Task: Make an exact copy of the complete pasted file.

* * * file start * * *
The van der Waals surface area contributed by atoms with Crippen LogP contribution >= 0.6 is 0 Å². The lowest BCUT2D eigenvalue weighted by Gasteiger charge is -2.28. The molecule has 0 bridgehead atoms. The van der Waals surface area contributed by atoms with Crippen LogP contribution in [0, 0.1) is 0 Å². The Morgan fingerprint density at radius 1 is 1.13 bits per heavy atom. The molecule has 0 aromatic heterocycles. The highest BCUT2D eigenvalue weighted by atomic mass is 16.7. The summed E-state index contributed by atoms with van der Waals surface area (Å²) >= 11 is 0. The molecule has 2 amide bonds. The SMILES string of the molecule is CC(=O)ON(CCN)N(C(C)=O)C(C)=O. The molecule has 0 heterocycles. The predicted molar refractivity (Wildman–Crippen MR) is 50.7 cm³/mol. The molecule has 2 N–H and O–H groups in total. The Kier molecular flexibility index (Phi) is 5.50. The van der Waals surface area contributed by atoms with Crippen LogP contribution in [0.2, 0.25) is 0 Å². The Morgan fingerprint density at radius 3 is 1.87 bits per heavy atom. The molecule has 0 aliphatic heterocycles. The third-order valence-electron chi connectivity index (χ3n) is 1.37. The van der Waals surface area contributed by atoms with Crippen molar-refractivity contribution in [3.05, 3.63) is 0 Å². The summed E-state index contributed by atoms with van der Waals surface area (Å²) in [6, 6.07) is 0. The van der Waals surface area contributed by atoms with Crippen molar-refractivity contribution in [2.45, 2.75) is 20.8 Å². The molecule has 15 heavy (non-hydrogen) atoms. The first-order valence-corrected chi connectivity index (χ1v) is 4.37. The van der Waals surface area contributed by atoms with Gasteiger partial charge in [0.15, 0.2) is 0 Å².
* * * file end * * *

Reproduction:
The van der Waals surface area contributed by atoms with Crippen LogP contribution >= 0.6 is 0 Å². The lowest BCUT2D eigenvalue weighted by Gasteiger charge is -2.28. The molecule has 0 bridgehead atoms. The van der Waals surface area contributed by atoms with Crippen LogP contribution in [0, 0.1) is 0 Å². The Morgan fingerprint density at radius 1 is 1.13 bits per heavy atom. The molecule has 0 aromatic heterocycles. The highest BCUT2D eigenvalue weighted by atomic mass is 16.7. The summed E-state index contributed by atoms with van der Waals surface area (Å²) >= 11 is 0. The molecule has 2 amide bonds. The SMILES string of the molecule is CC(=O)ON(CCN)N(C(C)=O)C(C)=O. The molecule has 0 heterocycles. The predicted molar refractivity (Wildman–Crippen MR) is 50.7 cm³/mol. The molecule has 2 N–H and O–H groups in total. The Kier molecular flexibility index (Phi) is 5.50. The van der Waals surface area contributed by atoms with Crippen LogP contribution in [0.2, 0.25) is 0 Å². The Morgan fingerprint density at radius 3 is 1.87 bits per heavy atom. The molecule has 0 aliphatic heterocycles. The third-order valence-electron chi connectivity index (χ3n) is 1.37. The van der Waals surface area contributed by atoms with Crippen molar-refractivity contribution in [3.05, 3.63) is 0 Å². The summed E-state index contributed by atoms with van der Waals surface area (Å²) in [6, 6.07) is 0. The van der Waals surface area contributed by atoms with Crippen molar-refractivity contribution in [2.45, 2.75) is 20.8 Å². The molecule has 15 heavy (non-hydrogen) atoms. The first-order valence-corrected chi connectivity index (χ1v) is 4.37. The van der Waals surface area contributed by atoms with Gasteiger partial charge in [0.15, 0.2) is 0 Å².